I feel like each day right now brings a choice.
I can wake up and fight. I can fight against all the uncertainty I feel about the future.
Since I work pretty much exclusively in international “stuff”, my normal planning is laughable at the moment. So far, I’ve cancelled a course. I’ve put incoming dairy farm trainees on hold. I’ve stopped helping young people go to Australia. We’ve cancelled the summer Spanish exchange students. Schools can’t decided yet if they want fall exchange students. The fall course I work with happens at a large, international trade show–and what will life be like in July?
So, each day, I ask myself what I can do? What I should do? Do I spent time doing the prep work–only to see it all be a waste? Do I invest energy in planning for an eventual return to what I’ve done? How can I “pivot”–the new catch word batted about by seemingly everyone–when there are so many unknowns?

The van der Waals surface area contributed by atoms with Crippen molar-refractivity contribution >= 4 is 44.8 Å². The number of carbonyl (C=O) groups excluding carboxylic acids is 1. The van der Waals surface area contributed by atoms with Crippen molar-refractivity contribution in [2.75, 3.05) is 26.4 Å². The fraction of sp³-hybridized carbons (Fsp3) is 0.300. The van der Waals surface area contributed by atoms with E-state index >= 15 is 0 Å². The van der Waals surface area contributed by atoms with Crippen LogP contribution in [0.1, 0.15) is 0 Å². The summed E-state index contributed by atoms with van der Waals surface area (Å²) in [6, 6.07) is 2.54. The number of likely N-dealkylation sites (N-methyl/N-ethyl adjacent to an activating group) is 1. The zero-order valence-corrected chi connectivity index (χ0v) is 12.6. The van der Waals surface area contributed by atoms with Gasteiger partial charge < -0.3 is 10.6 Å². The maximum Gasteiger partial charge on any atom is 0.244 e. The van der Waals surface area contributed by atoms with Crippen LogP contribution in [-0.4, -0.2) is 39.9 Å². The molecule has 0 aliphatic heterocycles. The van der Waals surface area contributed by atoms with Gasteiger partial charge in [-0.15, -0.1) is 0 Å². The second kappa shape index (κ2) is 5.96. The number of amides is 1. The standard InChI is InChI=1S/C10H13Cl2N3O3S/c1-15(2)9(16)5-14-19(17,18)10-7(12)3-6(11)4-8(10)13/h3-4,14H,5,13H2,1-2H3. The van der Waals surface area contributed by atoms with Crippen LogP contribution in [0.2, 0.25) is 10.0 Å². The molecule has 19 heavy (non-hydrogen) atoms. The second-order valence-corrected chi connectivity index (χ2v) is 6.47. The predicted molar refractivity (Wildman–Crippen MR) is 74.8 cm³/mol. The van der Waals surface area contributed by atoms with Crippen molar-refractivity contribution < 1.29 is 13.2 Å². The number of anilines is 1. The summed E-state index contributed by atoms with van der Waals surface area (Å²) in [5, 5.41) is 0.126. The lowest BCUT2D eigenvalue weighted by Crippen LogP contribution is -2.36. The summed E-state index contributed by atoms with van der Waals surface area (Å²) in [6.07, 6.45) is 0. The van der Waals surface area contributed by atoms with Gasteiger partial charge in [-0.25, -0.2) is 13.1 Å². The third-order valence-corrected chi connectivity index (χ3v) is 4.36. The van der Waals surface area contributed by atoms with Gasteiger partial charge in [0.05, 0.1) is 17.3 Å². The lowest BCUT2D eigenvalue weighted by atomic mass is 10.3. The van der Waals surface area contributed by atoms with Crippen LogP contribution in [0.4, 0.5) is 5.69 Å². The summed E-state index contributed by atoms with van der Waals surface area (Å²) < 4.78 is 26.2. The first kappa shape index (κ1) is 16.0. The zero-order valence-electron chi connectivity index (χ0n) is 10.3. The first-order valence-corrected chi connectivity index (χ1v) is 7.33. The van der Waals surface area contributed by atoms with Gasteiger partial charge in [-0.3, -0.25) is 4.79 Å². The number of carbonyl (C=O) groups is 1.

The second choice is whether to fight at all. What about just stepping away from pushing for an answer on things I can’t control? What about just… letting it be?
That runs very contrary to the way I was raised. I can almost hear my father from his grave, all the way in the Midwest: One. Does. Not. Just. Sit. Idle.
But still, when my main project for today was waylaid by an error that required technical support, the decision was made for me. Although I could do a few other things–(and I did, indeed, do them, I promise, Dad) I lost momentum on my planned goal. Maybe because so much of life feels largely out of control, I find it really frustrating to have those sorts of disruptions.
By the end of the morning’s back-and-forth chats with technical support, I was getting the message that my fighting against this was just not helping.
So, when three family members could all take a family walk after lunch, we strolled along at a relaxed pace. I paid more attention to my daughter when she showed me her photos (very cute puppy shots!). And we three girls had a fun outing of driving into downtown for an errand–and stopping to appreciate (and photograph!) masses of blooming red tulips.
Now at the end of the day, oddly enough, that’s what I find my silver lining is today. It was a bit of “permission granted” to “just let it be”.
Just for an afternoon (because good ol’ work ethics die hard).